Dan ‘jungleman12’ Cates Gives Away Main Event Seat
By Ian Hiaring, Rakeback.com Poker News Staff Writer
Bob Woolley is running well this week. Thursday night he flopped a straight flush playing 1/2 NLHE at the Stratosphere and hit a $450 high-hand jackpot. Oh yeah, and he won $10K on Saturday, thanks to Daniel ‘jungleman12’ Cates.
When Cates announced last month that he was planning to give away a seat to the World Series of Poker Main Event we were impressed with the 21 year old’s generosity. Think about it, even though Cates has had tremendous success playing nosebleed heads-up poker online against the likes of Viktor Blom and Tom Dwan, he’d never played a single event at the WSOP. To celebrate his first WSOP, Cates decided to raffle off a buy-in to this year’s Main Event to another player who had yet to have a taste of the flagship tournament of the most recognizable series on the planet.
Saturday, Woolley received a voice mail with some good news. His name was selected from the proverbial hat and he would be playing in his first WSOP Main Event courtesy of Cates.
So who is Bob Woolley? Well, if you’re a reader of poker blogs you might better recognize him as PokerGrump. Woolley grinds it out at 1/2 NLHE in casinos all over Las Vegas and plays an occasional tournament here and there. He’s played in exactly three WSOP events. His first in 2009 ended with self-admitted “disastrous results”. This year, Woolley has played in the $1,500 HORSE and the Seniors Tournament (he turned 50 just a few months ago) but failed to make the money in both events.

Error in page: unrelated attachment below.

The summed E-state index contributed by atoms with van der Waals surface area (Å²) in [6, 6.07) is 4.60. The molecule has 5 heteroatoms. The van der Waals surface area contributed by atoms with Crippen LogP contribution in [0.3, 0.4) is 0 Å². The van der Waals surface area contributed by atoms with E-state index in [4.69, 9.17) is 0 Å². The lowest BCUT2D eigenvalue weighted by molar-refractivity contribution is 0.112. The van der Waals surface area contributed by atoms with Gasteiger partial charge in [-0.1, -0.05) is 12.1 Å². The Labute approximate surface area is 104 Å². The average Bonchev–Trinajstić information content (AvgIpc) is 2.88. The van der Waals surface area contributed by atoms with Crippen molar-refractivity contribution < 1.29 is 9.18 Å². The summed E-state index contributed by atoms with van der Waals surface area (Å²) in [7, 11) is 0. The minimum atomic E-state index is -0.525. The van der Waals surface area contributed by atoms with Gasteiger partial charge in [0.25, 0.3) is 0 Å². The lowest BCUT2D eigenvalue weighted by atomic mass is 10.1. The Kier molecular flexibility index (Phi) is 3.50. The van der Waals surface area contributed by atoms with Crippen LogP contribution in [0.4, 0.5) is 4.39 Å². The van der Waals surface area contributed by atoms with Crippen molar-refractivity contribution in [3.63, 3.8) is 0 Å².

In an exclusive interview with Rakeback.com, we asked Woolley if it was safe to assume he was a Daniel Cates fan now. He replied saying “If I win, I’m going to get vanity license plates that say ‘TY DAN’…on my new car, of course.” Woolley’s dry sarcasm isn’t going to come across in print very well, but rest assured this is not a comment from another cocky player with the arrogance of Lindsey Lohan on probation.
Woolley actually carries a polite and reserved, yet calculating demeanor at the poker table. Don’t mistake him for nit though. He can pounce on the slightest sign of weakness from an opponent and plays a solid NLHE game (the author has first-hand experience).
We wish Woolley the best of luck at the Main Event, and commend Cates for his generosity. Apparently there are a few good stories out there in the post Black Friday poker world.